9th March, 2016
ICSA today (Wednesday 9th March) met with Bord Bia to thrash out widespread farmer frustration with the Quality Assurance Scheme audits and the proposed new producer standard. ICSA president Patrick Kent said that ICSA was extremely alarmed at suggestions that old cows, old bulls and old rams might not be accepted as quality assured even from a fully quality assured farm. “The potential for meat factories to completely refuse to handle such stock cannot be contemplated and ICSA is adamant that any efforts to put this into the new rules would be totally unacceptable.
These animals are already excluded from meat factory bonuses so any efforts to deem them as not quality assured must be treated with the utmost suspicion. Farmers will feel that some factories would refuse to slaughter such animals with the result that other factories would expect to get these animals for peanuts.”
“ICSA is also vehemently opposing any mention of specs in the new Bord Bia standard, even in the introductory paragraphs. ICSA does not accept any suggestion from the meat industry that a 430kg carcass is sub-standard in terms of quality nor will we accept any reference to age limits in any official document setting out rules for farmers. ICSA is alarmed that the meat industry is trying to further hijack the Quality Assurance Scheme which is dependent on the co-operation and good will of farmers.”
ICSA outlined that it will no longer accept that farmers can be thrown out of the scheme overnight, particularly as there is now a fundamental discrimination against cattle and sheep farmers compared to dairy farmers. “We believe that a farmer who fails an audit is entitled to a period of grace to rectify shortcomings before his livelihood is undermined. Dairy farmers already have that leeway; we cannot accept anything less for our members.”
Mr Kent said that progress on this issue was made at the meeting and that Bord Bia accepted the argument but he was concerned that no amendments would happen until the work of the Bord Bia Technical Committee was complete.
He expressed shock that Bord Bia had taken a decision to exclude ICSA from participation on the Technical Committee. “ICSA will continue to fight for a fair scheme for farmers but our exclusion from the actual negotiations means that we cannot be held responsible for unacceptable elements of any scheme,” he said.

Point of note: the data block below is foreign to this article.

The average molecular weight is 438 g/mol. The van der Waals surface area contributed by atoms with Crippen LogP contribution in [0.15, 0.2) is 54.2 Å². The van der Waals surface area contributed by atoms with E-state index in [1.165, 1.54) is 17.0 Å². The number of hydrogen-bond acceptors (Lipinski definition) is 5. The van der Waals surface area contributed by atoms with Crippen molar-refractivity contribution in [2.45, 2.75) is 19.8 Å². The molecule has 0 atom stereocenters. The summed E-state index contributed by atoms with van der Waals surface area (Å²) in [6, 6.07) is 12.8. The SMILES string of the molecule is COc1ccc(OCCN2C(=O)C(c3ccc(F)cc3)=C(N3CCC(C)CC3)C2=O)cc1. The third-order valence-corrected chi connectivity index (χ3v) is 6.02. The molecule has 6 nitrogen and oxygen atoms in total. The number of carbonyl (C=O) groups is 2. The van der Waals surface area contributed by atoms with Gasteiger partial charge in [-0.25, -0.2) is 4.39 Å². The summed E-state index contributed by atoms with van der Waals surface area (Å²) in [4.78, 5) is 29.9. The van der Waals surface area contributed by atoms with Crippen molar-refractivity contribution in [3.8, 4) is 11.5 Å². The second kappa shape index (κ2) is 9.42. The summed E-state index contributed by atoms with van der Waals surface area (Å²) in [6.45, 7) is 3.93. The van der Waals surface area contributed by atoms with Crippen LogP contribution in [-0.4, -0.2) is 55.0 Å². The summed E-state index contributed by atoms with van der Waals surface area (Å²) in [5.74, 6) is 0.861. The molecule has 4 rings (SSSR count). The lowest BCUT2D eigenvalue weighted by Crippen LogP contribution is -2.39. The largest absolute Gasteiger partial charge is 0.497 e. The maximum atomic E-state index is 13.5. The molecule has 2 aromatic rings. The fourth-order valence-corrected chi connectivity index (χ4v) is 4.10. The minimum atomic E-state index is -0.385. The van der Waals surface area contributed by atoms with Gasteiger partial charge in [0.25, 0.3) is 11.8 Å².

On a positive note, ICSA got reassurances from Bord Bia that farmers would not be required to engage the services of a professional to draft a farm safety risk assessment or a farm safety statement (on farms with more than 3 employees). “We had a lot of members expressing alarm that professional involvement in drawing up safety plans would lead to unacceptable cost for farmers and we are glad that this has now been clarified.”
“There is still a lot of confusion between what is required under the Bord Bia Quality Assurance Scheme and what is a factory imposed specification.
Extra efforts must be made to communicate this in marts and to farmers in general. There is also a need to make more effort in helping farmers to reach the standards rather than relying on creating a sense of fear among farmers. The role of the Irish National Accreditation Board (INAB) also needs to be under scrutiny. Their approach is to try to impose laboratory conditions on a farmyard which makes no sense. We also want to see the code of conduct for auditors. QAS auditors are not subject to the Farmers’ Charter but that does not mean that farmers are not entitled to fair procedures.”